Let’s get purrr. Recently, I ran across this issue: A data frame with many columns; I wanted to select all numeric columns and submit them to a t-test with some grouping variables.

As this is a quite common task, and the purrr-approach (package purrr by @HadleyWickham) is quite elegant, I present the approach in this post.

Let’s load the data, the Affairs data set, and some packages:

```
data(Affairs, package = "AER")
library(purrr) # functional programming
library(dplyr) # dataframe wrangling
library(ggplot2) # plotting
library(tidyr) # reshaping df
```

Don’t forget that the four packages need to be installed in the first place.

So, now let’s select all numeric variables from the data set. dplyr and `purrr`

provide functions for that purpose, very convenient:

```
Affairs %>%
select_if(is.numeric) %>% head
```

```
## affairs age yearsmarried religiousness education occupation rating
## 4 0 37 10.00 3 18 7 4
## 5 0 27 4.00 4 14 6 4
## 11 0 32 15.00 1 12 1 4
## 16 0 57 15.00 5 18 6 5
## 23 0 22 0.75 2 17 6 3
## 29 0 32 1.50 2 17 5 5
```

In the next step, we “map” each of these columns to a function, here the t-test.

```
Affairs %>%
select_if(is.numeric) %>%
map(~t.test(. ~ Affairs$gender)$p.value)
```

```
## $affairs
## [1] 0.7739606
##
## $age
## [1] 2.848452e-06
##
## $yearsmarried
## [1] 0.458246
##
## $religiousness
## [1] 0.8513998
##
## $education
## [1] 9.772643e-24
##
## $occupation
## [1] 8.887471e-35
##
## $rating
## [1] 0.8533625
```

the `map`

function may look obscure if you have not seen it before. As said, the map function maps each column to the function you mention. The `~t.test()`

bit means that you define an anonymous function, just as you would for normal `apply`

calls, for example. So equivalently, one could write:

```
Affairs %>%
select_if(is.numeric) %>%
#map(~t.test(. ~ Affairs$gender)$p.value) %>%
map(function(x) t.test(x ~ Affairs$gender)$p.value)
```

```
## $affairs
## [1] 0.7739606
##
## $age
## [1] 2.848452e-06
##
## $yearsmarried
## [1] 0.458246
##
## $religiousness
## [1] 0.8513998
##
## $education
## [1] 9.772643e-24
##
## $occupation
## [1] 8.887471e-35
##
## $rating
## [1] 0.8533625
```

The `~`

is just a convenient short hand for the normal way of writing anonymous functions. And the dot `.`

is then again a shorthand for the column that is handed through the function (just as `x`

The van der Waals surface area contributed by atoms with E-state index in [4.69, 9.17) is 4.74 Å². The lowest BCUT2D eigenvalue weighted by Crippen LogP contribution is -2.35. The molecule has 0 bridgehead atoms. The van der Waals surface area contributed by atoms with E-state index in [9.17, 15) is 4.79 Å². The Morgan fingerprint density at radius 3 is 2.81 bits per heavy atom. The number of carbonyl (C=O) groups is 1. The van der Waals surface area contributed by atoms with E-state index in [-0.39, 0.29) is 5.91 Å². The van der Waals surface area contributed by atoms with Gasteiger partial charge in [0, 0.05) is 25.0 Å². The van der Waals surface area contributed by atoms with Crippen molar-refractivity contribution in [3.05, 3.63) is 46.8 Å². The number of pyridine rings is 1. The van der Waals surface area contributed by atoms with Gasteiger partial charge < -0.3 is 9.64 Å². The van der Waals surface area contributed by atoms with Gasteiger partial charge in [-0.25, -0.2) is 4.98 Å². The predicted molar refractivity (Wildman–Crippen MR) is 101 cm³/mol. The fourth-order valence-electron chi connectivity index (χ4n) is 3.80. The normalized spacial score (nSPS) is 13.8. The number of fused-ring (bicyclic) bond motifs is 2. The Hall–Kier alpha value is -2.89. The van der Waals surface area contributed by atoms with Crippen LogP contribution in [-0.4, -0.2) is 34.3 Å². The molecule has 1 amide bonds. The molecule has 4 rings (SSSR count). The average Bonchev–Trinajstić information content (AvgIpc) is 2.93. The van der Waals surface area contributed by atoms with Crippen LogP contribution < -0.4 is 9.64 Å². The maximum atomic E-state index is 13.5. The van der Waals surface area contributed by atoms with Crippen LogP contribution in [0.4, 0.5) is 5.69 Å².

in the normal `apply`

call).

Well, that’s basically it! The `$p.value`

bit just extracts the p-value statistic out of the t-test object.

The more familiar, `lapply`

approach would be something like:

```
lapply(Affairs[c("affairs", "age", "yearsmarried")], function(x) t.test(x ~ Affairs$gender))
```

```
## $affairs
##
## Welch Two Sample t-test
##
## data: x by Affairs$gender
## t = -0.28733, df = 594.01, p-value = 0.774
## alternative hypothesis: true difference in means is not equal to 0
## 95 percent confidence interval:
## -0.6068861 0.4519744
## sample estimates:
## mean in group female mean in group male
## 1.419048 1.496503
##
##
## $age
##
## Welch Two Sample t-test
##
## data: x by Affairs$gender
## t = -4.7285, df = 575.26, p-value = 2.848e-06
## alternative hypothesis: true difference in means is not equal to 0
## 95 percent confidence interval:
## -5.014417 -2.071219
## sample estimates:
## mean in group female mean in group male
## 30.80159 34.34441
##
##
## $yearsmarried
##
## Welch Two Sample t-test
##
## data: x by Affairs$gender
## t = -0.74222, df = 595.53, p-value = 0.4582
## alternative hypothesis: true difference in means is not equal to 0
## 95 percent confidence interval:
## -1.2306829 0.5556058
## sample estimates:
## mean in group female mean in group male
## 8.017070 8.354608
```

Now, finally, let’s plot the result for easier comprehension. Some minor wrangling of the data is necessary:

```
Affairs %>%
select_if(is.numeric) %>%
#na.omit() %>%
map(~t.test(. ~ Affairs$gender)$p.value) %>%
as.data.frame %>%
gather %>%
mutate(signif = ifelse(value < .05, "significant", "ns")) %>%
ggplot(aes(x = reorder(key, value), y = value)) +
geom_point(aes(color = signif)) +
coord_flip() +
ylab("p value")
```